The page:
Whitelisting senders

If mail from a particular (legitimate) correspondent sometimes incorrectly gets marked as spam and delivered to your Spam folder, you can add their address to your “From: whitelist”. (Again, you do this on the “Edit SpamAssassin settings” page, which you can get to from You can only add one address at a time, but when you add an address and choose Submit, another field opens up so you can add another address; in this way you can add as many addresses as you need.

If mail from a particular legitimate correspondent consistently scores so high that we refuse the message altogether, rather than just marking it as spam, this won’t work, and the sender will get a bounce message. That’s pretty rare, but if it does happen, you can contact us (at and let us know, and we can investigate the situation and either add their address to a site-wide whitelist, or tweak the SpamAssassin rules or scores to prevent their messages scoring so high. (Sometimes, what we do is work with their postmaster to help them correct a configuration problem.)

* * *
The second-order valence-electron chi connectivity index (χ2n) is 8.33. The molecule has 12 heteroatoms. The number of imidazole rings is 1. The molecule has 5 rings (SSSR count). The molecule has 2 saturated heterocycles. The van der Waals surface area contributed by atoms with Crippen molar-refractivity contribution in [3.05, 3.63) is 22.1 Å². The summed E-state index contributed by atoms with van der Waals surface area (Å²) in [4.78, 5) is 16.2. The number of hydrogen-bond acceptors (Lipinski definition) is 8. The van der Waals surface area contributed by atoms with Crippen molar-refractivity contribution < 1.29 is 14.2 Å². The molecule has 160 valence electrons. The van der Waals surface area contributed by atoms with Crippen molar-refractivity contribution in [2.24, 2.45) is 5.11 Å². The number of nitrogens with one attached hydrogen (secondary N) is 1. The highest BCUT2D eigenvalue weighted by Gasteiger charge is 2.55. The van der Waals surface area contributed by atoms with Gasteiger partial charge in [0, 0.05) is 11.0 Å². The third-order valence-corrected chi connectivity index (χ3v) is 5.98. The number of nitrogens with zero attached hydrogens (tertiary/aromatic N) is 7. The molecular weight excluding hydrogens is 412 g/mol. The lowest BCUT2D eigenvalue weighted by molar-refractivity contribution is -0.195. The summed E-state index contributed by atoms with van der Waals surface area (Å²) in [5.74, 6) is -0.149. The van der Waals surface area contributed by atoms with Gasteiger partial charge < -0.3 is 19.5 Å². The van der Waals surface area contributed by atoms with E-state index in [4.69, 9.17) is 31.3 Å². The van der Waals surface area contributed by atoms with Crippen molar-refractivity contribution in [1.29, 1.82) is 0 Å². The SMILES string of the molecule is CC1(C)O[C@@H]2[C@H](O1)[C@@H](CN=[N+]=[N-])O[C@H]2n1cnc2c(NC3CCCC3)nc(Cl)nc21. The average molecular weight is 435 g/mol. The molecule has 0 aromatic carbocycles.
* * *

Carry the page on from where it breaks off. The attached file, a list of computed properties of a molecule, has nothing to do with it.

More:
You can use the “*” pattern-matching character, so “*” will whitelist any (possibly forged) EECS sender address.

(See “Additional Links” below, or the help text available on the form itself, for details about what message fields are used for whitelist and blacklist matching.)

Blacklisting senders

If a spammer repeatedly uses the same address, you can blacklist it using the “From: blacklist” field. (As with the whitelist field, you can only add one address at a time, but when you do, an new field will appear so you can keep adding addresses.)

This is of somewhat less utility than you might hope, since these addresses are generally under the control of spammers, and they are often randomly chosen. But some spammers do persistently use the same address or domain, and they can be blacklisted.